Importance of Forest Genetic Diversity to our Future Well-being

Biodiversity is a simple concept, yet it is not easily understood.  It is the variety of life in all of its forms.  We can speak of biodiversity as the variety of ecosystems, the variety of species, and the variety among individuals within a species.  The variety among individuals is genetic diversity and it is this genetic diversity that allows species to adapt to changes in their environment.  So, although it is intangible, and is often overlooked, genetic diversity is vital for the present and future well-being of Canada’s forest ecosystems, the forest industry, and forest-based communities.  In short, it is vital for the future of Canada.

Forest Genetic Diversity is the pool of inherent differences among individuals of forest species.  We are all familiar with such differences among human beings; differences in eye, hair and skin tone, height, and facial features, for example.  The same degree of differences exist among trees within a species (e.g. among sugar maple trees).

Genetic diversity is the basic unit of biodiversity.  Collectively known as genetic resources, it constitutes the source of adaptation in all species.  Characteristics of forest tree species vary over the species’ range, because of adaptation to specific environmental conditions.  So, each population with its local adaptations constitutes a unique genetic resource.  Loss of populations is sometimes called silent extinctions, unnoticed because the species does not become extinct, but valuable genetic resources are lost and cannot be easily or quickly reconstituted.

Forest Genetic Resources are important to the well-being of Canadians.  They are essential for adaptation to changing environmental conditions.  This means adapting to climate change, invasive alien species, such as newly introduced insect pests, and changes in air quality.  Thus ecosystem health and stability depend on forest genetic resources, and sustainable forest management depends on healthy gene pools of forest species.

Forest genetic resources have important economic values, both presently existing and potential. For example, genes are the source of tree improvement and breeding material for improving growth rate for commercial forest tree species, and for developing resistance to pests, drought, heat or cold.  So, genetic resources are vital for maintaining a viable forest industry.

They represent potential economic value because of new products that will come from the forest in the future, including medicinal and other non-timber forest products.  Development and sale of such products will bolster rural economies and will contribute to the health of Canadians.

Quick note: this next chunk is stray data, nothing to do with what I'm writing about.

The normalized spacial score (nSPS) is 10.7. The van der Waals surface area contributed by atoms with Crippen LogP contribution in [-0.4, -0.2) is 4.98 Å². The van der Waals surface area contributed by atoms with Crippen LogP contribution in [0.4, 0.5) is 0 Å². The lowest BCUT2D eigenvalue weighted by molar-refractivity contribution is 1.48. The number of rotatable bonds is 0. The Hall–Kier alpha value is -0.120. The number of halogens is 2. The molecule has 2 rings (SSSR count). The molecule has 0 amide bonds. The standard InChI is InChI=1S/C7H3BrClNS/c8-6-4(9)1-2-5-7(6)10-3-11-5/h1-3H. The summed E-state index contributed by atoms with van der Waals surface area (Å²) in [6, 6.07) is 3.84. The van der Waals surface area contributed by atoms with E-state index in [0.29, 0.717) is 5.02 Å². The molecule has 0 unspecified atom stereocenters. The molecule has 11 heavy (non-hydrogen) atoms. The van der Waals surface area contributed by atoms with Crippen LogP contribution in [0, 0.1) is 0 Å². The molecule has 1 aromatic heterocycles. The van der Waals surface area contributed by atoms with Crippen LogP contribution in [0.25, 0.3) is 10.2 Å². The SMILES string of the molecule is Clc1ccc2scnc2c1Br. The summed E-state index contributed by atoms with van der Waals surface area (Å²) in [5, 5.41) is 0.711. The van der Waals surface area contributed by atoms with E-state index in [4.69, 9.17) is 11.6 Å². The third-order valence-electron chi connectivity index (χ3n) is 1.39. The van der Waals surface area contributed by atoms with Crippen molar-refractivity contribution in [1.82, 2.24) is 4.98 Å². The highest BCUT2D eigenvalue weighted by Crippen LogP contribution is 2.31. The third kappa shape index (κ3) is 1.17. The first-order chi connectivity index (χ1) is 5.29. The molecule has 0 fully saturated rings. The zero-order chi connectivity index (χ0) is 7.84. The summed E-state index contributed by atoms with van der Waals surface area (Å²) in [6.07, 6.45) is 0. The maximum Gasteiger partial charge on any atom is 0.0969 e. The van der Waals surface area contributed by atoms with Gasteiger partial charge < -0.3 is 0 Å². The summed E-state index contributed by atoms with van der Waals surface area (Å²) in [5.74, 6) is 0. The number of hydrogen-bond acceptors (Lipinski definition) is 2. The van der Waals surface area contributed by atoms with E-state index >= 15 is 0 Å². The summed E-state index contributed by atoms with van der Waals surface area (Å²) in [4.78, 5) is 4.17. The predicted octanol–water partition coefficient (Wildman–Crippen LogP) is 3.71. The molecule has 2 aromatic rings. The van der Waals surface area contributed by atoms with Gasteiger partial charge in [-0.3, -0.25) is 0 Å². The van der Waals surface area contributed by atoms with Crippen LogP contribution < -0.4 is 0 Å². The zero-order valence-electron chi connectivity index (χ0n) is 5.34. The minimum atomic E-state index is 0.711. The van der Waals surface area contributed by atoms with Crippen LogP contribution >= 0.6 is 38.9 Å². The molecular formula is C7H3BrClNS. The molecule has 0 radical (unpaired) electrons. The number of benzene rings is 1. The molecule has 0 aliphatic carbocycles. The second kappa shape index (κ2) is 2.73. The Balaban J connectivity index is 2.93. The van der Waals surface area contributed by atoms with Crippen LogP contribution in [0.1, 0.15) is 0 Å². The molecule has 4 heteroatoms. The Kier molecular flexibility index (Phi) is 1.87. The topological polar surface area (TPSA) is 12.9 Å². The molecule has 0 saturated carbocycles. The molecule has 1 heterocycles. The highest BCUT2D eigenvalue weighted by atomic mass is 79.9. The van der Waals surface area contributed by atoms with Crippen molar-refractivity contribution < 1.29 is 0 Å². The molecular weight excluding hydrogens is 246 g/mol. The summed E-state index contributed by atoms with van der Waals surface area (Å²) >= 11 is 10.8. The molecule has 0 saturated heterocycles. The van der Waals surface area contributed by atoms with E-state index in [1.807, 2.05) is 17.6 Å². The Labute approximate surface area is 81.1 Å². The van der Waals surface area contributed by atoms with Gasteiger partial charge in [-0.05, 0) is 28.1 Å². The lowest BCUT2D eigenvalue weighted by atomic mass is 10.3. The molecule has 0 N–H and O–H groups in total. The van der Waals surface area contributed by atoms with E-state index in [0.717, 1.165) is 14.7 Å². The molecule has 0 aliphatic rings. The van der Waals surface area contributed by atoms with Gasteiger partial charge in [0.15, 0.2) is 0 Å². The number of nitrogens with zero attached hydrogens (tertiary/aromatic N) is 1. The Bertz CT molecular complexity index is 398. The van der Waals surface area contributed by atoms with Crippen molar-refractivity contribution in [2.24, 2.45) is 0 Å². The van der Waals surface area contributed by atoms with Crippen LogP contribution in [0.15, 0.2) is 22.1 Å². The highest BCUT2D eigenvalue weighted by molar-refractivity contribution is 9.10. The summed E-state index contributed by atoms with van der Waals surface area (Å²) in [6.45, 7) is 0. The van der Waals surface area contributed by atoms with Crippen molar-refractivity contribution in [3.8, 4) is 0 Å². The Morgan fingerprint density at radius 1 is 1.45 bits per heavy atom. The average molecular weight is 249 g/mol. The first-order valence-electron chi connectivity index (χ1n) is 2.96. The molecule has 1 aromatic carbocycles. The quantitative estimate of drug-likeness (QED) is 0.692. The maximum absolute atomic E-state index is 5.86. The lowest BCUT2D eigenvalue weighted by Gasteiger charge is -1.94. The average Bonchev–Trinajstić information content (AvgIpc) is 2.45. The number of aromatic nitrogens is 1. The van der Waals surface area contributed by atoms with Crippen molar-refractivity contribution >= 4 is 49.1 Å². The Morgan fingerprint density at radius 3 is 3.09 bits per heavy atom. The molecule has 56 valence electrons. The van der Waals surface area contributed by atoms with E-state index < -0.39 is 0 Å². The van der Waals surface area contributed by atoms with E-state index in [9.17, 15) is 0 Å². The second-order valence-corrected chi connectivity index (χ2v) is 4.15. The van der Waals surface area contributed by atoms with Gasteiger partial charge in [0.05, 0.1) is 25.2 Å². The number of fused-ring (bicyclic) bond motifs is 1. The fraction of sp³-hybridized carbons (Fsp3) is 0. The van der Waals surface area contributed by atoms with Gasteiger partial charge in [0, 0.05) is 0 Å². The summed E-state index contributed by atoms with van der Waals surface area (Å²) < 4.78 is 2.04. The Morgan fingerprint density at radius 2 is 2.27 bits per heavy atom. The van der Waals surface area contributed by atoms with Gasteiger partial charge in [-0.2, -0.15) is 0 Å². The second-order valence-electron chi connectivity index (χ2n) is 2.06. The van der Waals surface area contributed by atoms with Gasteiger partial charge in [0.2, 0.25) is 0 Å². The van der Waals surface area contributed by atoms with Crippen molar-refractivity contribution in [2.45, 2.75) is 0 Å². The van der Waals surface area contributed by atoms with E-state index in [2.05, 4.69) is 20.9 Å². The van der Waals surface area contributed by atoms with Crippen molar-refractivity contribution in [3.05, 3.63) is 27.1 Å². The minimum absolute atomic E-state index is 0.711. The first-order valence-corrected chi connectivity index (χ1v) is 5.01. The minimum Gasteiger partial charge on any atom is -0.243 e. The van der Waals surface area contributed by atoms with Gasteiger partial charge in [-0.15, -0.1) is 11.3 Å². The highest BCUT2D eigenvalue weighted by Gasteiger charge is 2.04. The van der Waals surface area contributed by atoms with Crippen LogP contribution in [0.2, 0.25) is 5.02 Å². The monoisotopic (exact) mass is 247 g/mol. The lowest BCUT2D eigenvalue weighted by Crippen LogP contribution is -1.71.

There are significant threats to Canada’s Forest Genetic Resources.  One such threat is climate change.  Without a proactive response, populations near the southern limit of species’ ranges likely will be lost along with their valuable genetic resources.

Another important threat is invasive alien species, such as: Emerald Ash Borer, Brown Spruce Longhorn Beetle, and Butternut Canker.  We risk losing entire tree species, such as butternut, if we do not act quickly and appropriately.  For introduced pests and diseases that are established now, development of genetic resistance may be the only long-term mechanism for survival of tree species.

Forestry practices have improved greatly over the past few decades, but still inappropriate forestry practices can threaten genetic resources. Selectively harvesting only the best and leaving the poorer trees to regenerate the stand, is a well-known example of a poor genetic practice.  Genetic diversity may be influenced in less obvious ways as well, for example, harvesting practices for a commercial species of interest may be harmful to other associated species.

Urban and cottage development affects species associated with specific habitats, often including the richest soils along river or lakefront.  Uncommon species, such as bur oak, which are displaced by this development, are affected because entire populations may disappear with the loss of habitat.

Finally, development of mineral or petroleum resources dramatically alters habitat and without proactive conservation measures, populations may be lost in some areas. 

It is time to rise to these challenges with a coordinated response; provinces have gene conservation programmes for some species within their own boundaries, but forest genetic resources transcend provincial boundaries and planning horizons. The Canadian Forest Service of Natural Resources Canada has a role in working with provinces to identify the issues, do the science to understand the threats and to develop and promote conservation methods.  Research and gene conservation activities are carried out by universities and environmental NGOs as well as by provincial and federal government departments, but such efforts could be more effective with coordination across provincial boundaries.